Function of miRNAs in murine liver carcinogenesis

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Dokumentart: Dissertation
Date: 2021-09-30
Language: English
Faculty: 7 Mathematisch-Naturwissenschaftliche Fakultät
Department: Biologie
Advisor: Nordheim, Alfred (Prof. Dr.)
Day of Oral Examination: 2019-10-17
DDC Classifikation: 570 - Life sciences; biology
Keywords: Fibrose , Krebs <Medizin> , Leber
Other Keywords:
regulatory networks
License: Publishing license including print on demand
Order a printed copy: Print-on-Demand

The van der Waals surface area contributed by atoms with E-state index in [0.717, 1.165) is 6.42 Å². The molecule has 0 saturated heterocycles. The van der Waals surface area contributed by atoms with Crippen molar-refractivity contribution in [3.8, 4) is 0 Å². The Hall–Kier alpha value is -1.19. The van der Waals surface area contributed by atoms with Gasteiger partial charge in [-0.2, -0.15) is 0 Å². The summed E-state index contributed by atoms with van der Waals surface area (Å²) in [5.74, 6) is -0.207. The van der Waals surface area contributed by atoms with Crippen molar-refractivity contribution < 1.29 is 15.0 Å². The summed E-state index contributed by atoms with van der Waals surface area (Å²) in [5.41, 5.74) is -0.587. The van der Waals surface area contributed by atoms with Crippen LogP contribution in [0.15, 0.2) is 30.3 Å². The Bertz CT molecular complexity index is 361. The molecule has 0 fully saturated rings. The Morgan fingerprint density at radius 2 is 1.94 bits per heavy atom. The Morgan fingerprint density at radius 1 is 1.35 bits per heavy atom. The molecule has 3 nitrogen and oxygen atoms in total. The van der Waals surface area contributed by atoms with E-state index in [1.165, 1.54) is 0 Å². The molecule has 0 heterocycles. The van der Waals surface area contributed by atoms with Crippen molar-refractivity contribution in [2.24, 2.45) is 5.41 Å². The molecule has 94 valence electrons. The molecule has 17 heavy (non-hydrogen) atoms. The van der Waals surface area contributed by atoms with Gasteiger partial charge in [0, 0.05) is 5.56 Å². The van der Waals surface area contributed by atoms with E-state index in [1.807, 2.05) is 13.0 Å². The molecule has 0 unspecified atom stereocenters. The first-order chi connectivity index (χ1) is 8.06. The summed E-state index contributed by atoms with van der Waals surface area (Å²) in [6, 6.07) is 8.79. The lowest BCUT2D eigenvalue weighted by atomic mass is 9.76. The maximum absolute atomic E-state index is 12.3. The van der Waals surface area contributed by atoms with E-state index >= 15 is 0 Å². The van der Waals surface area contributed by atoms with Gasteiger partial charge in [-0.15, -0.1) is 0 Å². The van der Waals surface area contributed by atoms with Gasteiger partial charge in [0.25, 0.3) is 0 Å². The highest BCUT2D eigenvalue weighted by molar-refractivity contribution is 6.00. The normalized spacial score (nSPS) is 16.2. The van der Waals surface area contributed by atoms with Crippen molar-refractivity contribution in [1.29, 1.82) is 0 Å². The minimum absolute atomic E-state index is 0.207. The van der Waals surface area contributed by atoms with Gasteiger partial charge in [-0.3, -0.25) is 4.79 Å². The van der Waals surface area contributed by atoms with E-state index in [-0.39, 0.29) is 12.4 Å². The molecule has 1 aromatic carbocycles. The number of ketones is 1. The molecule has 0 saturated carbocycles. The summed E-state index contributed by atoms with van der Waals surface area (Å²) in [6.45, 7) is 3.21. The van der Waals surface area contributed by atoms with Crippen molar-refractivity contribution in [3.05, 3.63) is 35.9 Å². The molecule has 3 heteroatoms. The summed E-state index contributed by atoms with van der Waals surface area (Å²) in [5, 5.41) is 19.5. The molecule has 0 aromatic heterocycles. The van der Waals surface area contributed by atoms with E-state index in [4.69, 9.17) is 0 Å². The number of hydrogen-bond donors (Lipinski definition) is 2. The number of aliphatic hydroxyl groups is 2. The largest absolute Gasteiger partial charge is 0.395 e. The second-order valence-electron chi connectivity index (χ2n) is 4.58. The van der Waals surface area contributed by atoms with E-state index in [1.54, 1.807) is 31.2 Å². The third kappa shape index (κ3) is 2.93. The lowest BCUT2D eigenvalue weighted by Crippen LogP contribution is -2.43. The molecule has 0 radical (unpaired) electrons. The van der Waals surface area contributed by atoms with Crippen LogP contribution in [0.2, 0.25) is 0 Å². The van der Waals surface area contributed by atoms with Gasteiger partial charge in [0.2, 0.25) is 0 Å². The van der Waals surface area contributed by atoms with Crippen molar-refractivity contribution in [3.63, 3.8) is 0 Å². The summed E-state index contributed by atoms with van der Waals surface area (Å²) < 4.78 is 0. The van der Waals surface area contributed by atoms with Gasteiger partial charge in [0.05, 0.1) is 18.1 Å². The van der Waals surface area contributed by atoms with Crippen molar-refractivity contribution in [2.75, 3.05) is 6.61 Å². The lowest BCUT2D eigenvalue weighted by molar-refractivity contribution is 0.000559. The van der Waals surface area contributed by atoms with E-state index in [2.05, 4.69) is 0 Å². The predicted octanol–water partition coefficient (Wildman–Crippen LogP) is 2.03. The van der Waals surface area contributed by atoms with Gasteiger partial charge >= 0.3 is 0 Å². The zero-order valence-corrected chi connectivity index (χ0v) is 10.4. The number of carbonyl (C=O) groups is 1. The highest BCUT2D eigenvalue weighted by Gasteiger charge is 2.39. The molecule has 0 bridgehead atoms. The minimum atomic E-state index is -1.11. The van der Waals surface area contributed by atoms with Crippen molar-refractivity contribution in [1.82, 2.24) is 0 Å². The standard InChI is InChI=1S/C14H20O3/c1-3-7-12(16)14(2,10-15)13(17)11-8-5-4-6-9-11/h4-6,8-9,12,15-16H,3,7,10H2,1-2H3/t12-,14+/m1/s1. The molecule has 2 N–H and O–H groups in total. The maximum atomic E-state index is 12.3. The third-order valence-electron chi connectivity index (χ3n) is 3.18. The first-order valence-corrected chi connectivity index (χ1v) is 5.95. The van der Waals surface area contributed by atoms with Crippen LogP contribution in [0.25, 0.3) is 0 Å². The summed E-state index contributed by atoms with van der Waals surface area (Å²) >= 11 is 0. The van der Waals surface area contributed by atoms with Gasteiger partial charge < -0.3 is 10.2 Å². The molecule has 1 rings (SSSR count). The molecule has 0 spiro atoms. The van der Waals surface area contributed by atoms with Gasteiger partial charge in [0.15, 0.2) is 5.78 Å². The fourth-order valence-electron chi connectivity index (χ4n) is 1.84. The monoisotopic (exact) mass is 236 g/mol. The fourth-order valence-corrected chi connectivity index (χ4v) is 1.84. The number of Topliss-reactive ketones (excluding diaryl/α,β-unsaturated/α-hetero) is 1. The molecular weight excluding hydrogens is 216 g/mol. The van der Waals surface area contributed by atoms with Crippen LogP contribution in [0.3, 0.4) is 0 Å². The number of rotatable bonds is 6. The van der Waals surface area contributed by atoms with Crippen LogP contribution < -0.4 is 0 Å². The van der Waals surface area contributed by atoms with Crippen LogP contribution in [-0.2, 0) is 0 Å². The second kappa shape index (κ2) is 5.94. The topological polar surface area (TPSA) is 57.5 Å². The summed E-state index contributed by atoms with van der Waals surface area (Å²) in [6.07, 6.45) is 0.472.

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Hepatocellular carcinoma (HCC) is the most common primary liver malignancy. Its progression is a multistage process that typically arises in the context of liver fibrosis. Liver fibrosis is a consequence of an exaggerated wound healing response to reoc- curring or chronic liver injury, characterized by excessive accumulation of ECM. This process ultimately results in scarring and thickening of affected tissue, which inter- feres with normal liver function and facilitates HCC tumorigenesis. Although, liver fibrosis and HCC pose a major threat to human health, regulatory networks governing the events leading to their development are insufficiently understood. Accumulating data support a regulatory role of microRNAs (miRNAs) in control of gene expression programs that underline different normal and pathologic processes, including cancer. In this study, the SRF-VP16iHep HCC model was used as starting point to investigate the role of miRNAs in regulation of HCC and associated microenvironment develop- ment. The resulting analysis identified a miRNA network composed of 8 miRNA hubs and 54 target genes. Collectively, let-7 and miR-30 families, miR-29c, miR-335 and miR-338 (termed anti-fibrotic microRNAs, AF-miRNAs) downregulate key structural, signaling and remodeling components of the extracellular matrix. During fibrogenic transition, these miRNAs are transcriptionally regulated by the transcription factors Pparg and Egr1. Thus, this study identified a new role of Pparg and Egr1 as regulator of a functionally related class of AF-miRNAs. The miRNA network is active in human HCC, breast and lung carcinomas, as well as in two independent mouse fibrosis mod- els. Therefore, identified miRNA:mRNA network regulates fibrosis of tumorous and non-tumorous organs, the liver in particular, in mice and humans.

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